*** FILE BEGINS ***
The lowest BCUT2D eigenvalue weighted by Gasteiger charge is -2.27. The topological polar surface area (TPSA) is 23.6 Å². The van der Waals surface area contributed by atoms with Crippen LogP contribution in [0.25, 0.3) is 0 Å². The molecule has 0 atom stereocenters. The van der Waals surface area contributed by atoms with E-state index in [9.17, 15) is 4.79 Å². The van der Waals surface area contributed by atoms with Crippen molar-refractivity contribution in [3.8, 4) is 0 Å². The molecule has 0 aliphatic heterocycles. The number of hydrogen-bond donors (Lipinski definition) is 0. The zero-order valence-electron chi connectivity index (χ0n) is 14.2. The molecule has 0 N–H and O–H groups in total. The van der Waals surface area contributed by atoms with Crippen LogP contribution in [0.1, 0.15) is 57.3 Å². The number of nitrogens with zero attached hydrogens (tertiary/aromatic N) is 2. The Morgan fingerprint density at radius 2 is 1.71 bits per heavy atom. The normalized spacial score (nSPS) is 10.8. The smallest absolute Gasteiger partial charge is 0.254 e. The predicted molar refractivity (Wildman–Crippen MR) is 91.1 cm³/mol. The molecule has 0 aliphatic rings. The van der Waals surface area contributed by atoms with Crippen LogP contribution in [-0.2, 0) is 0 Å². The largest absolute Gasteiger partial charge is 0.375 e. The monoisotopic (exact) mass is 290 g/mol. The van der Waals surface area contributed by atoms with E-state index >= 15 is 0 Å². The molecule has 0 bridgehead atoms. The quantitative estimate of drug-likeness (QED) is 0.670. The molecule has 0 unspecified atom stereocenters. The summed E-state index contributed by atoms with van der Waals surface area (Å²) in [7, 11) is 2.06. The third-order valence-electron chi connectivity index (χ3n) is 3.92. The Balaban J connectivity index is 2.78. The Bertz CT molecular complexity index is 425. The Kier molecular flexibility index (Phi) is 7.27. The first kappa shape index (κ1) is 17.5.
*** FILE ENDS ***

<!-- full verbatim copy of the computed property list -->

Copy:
The lowest BCUT2D eigenvalue weighted by Gasteiger charge is -2.27. The topological polar surface area (TPSA) is 23.6 Å². The van der Waals surface area contributed by atoms with Crippen LogP contribution in [0.25, 0.3) is 0 Å². The molecule has 0 atom stereocenters. The van der Waals surface area contributed by atoms with E-state index in [9.17, 15) is 4.79 Å². The van der Waals surface area contributed by atoms with Crippen molar-refractivity contribution in [3.8, 4) is 0 Å². The molecule has 0 aliphatic heterocycles. The number of hydrogen-bond donors (Lipinski definition) is 0. The zero-order valence-electron chi connectivity index (χ0n) is 14.2. The molecule has 0 N–H and O–H groups in total. The van der Waals surface area contributed by atoms with Crippen LogP contribution in [0.1, 0.15) is 57.3 Å². The number of nitrogens with zero attached hydrogens (tertiary/aromatic N) is 2. The Morgan fingerprint density at radius 2 is 1.71 bits per heavy atom. The normalized spacial score (nSPS) is 10.8. The smallest absolute Gasteiger partial charge is 0.254 e. The predicted molar refractivity (Wildman–Crippen MR) is 91.1 cm³/mol. The molecule has 0 aliphatic rings. The van der Waals surface area contributed by atoms with Crippen LogP contribution in [-0.2, 0) is 0 Å². The largest absolute Gasteiger partial charge is 0.375 e. The monoisotopic (exact) mass is 290 g/mol. The van der Waals surface area contributed by atoms with E-state index >= 15 is 0 Å². The molecule has 0 bridgehead atoms. The quantitative estimate of drug-likeness (QED) is 0.670. The molecule has 0 unspecified atom stereocenters. The summed E-state index contributed by atoms with van der Waals surface area (Å²) in [7, 11) is 2.06. The third-order valence-electron chi connectivity index (χ3n) is 3.92. The Balaban J connectivity index is 2.78. The Bertz CT molecular complexity index is 425. The Kier molecular flexibility index (Phi) is 7.27. The first kappa shape index (κ1) is 17.5.